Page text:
A huge thank you goes out to everyone, especially to the volunteers, who made sure that those taking part had a safe and enjoyable Harbour swimming experience, and in doing so contributed to the success and positive response to our pilot.

Swimmers are pictured, waving, in Bristol Harbour, with safety equipment in the background.

Please do remember, and continue to share with others, that, without prior consent from the Harbour Master, it remains unsafe and against the bylaws to swim in the Harbour, Cumberland Basin, or other waterways in Bristol.

Our city’s Harbour is a working one, with boats and other watercraft of varying sizes moving up and down the surface throughout the day. Without professional safety supervision and direction, there are a number of significant dangers associated with entering Bristol’s waterways. These include cold water shock, getting hit by a boat, hazardous or discarded objects under the water and occasional very strong currents due to tides.

Please stay out of the water and continue to use one of the many pools available in the city or formal open water swimming venues outside of Bristol. If you get into trouble near the water, or notice someone who needs help in the water, call 999 and ask for the Fire and Rescue Service.

Free city-wide events in June and July

Councillor Craig Cheney, smiling, looking towards the camera.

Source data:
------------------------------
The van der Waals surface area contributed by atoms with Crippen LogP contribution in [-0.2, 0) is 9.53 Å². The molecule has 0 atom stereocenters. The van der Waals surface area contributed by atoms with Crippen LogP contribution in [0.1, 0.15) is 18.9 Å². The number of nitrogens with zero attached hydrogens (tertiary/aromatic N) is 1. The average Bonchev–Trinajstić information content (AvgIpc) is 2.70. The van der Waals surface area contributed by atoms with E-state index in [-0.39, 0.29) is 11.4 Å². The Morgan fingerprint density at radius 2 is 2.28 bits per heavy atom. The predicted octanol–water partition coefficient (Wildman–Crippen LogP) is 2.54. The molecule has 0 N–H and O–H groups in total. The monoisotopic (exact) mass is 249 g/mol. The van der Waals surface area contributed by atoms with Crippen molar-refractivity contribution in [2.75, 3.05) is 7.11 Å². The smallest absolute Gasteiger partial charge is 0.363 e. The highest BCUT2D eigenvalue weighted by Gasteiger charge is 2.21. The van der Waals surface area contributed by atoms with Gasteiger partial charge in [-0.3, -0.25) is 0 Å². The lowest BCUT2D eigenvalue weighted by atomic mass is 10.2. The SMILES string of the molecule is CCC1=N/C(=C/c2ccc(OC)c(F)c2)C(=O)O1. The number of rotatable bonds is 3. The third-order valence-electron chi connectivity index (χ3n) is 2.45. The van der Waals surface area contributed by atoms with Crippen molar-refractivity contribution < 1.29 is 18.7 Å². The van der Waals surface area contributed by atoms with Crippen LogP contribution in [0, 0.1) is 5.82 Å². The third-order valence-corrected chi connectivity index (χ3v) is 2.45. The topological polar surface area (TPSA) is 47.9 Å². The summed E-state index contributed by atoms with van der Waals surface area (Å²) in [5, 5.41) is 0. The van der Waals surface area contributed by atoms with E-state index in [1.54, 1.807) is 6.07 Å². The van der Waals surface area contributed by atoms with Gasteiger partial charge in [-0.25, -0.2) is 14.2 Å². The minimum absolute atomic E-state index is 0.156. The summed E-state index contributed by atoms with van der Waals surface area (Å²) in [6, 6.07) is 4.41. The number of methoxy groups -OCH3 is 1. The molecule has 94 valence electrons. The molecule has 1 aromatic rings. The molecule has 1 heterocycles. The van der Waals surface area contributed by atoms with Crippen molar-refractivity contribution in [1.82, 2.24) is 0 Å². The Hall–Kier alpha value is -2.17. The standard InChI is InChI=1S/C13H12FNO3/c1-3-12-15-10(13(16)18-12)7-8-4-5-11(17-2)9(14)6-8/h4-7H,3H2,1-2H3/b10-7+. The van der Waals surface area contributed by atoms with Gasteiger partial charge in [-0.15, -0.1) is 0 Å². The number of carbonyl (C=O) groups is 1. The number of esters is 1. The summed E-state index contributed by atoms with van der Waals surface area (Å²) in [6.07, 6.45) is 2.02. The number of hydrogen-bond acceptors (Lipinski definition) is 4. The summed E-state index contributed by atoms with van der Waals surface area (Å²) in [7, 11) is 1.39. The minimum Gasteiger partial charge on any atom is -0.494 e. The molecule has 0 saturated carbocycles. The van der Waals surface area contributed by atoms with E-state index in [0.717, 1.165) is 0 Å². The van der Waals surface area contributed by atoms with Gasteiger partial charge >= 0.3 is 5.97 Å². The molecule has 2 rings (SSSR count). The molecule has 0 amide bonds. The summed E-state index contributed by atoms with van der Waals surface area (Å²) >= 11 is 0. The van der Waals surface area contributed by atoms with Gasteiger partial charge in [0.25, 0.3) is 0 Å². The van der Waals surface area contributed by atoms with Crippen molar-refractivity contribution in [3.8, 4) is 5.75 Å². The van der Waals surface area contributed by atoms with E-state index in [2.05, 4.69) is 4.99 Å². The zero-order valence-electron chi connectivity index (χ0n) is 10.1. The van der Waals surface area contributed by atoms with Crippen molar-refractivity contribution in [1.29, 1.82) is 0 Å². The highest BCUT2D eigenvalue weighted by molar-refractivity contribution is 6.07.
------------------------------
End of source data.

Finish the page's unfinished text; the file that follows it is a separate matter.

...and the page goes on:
Today’s guest blog is from Councillor Craig Cheney, Deputy Mayor for Finance, Governance, Performance, and Culture.

All events through the City Centre and High Streets Culture and Events Programme are free and open to all, so everyone can visit, explore and have fun in Bristol over the summer.

St Nick’s Night Market returns for its second iteration on 2 June from 5:30pm to 10pm. You can expect an amazing line up of traders, entertainment and performers, and multicultural food and drink from local producers and suppliers.

Don’t miss your chance to see Weekends of Wonder on 3 and 4 June. Invisible Circus are renowned for their imaginative and creative performances and this line-up of street artists and performers does not disappoint!

Included in the Festival of Nature’s 20th anniversary, the Walking Forest will travel across the city centre on Saturday 17 June. Pop-up performances will take place in Broadmead, Old City, and King Street, with a chance to join in with free family activities and hands-on forestry crafts.

Join Bristol Cathedral on Sunday 18 June for Party on the Green. Bring a picnic and join communities from across Bristol for a day of live music, food and family friendly activities provided by some of Bristol’s best, including the SS Great Britain, Young Bristol and We The Curious.

A circus performer is pictured standing on a ladder in front of a crowd.

Bristol’s Summer Film Takeover celebrates unique aspects of Bristol’s culture and identity through film, and marks a number of major milestones including 50 years of hip hop’s influence on Bristol’s culture, the 75th anniversary of Windrush, and 100 years of 16mm film. The first events in June include:

  • Windrush 75: Stories Through Film, a specially curated programme of films screening on board the Vintage Mobile Cinema Bus in Broadmead from 22 to 24 June.
  • A Wall is a Screen: Secrets of the Old City on 30 June. Join a guided evening walking tour exploring hidden architectural gems in Bristol’s Old City and enjoy a selection of short films projected onto nearby buildings along the way.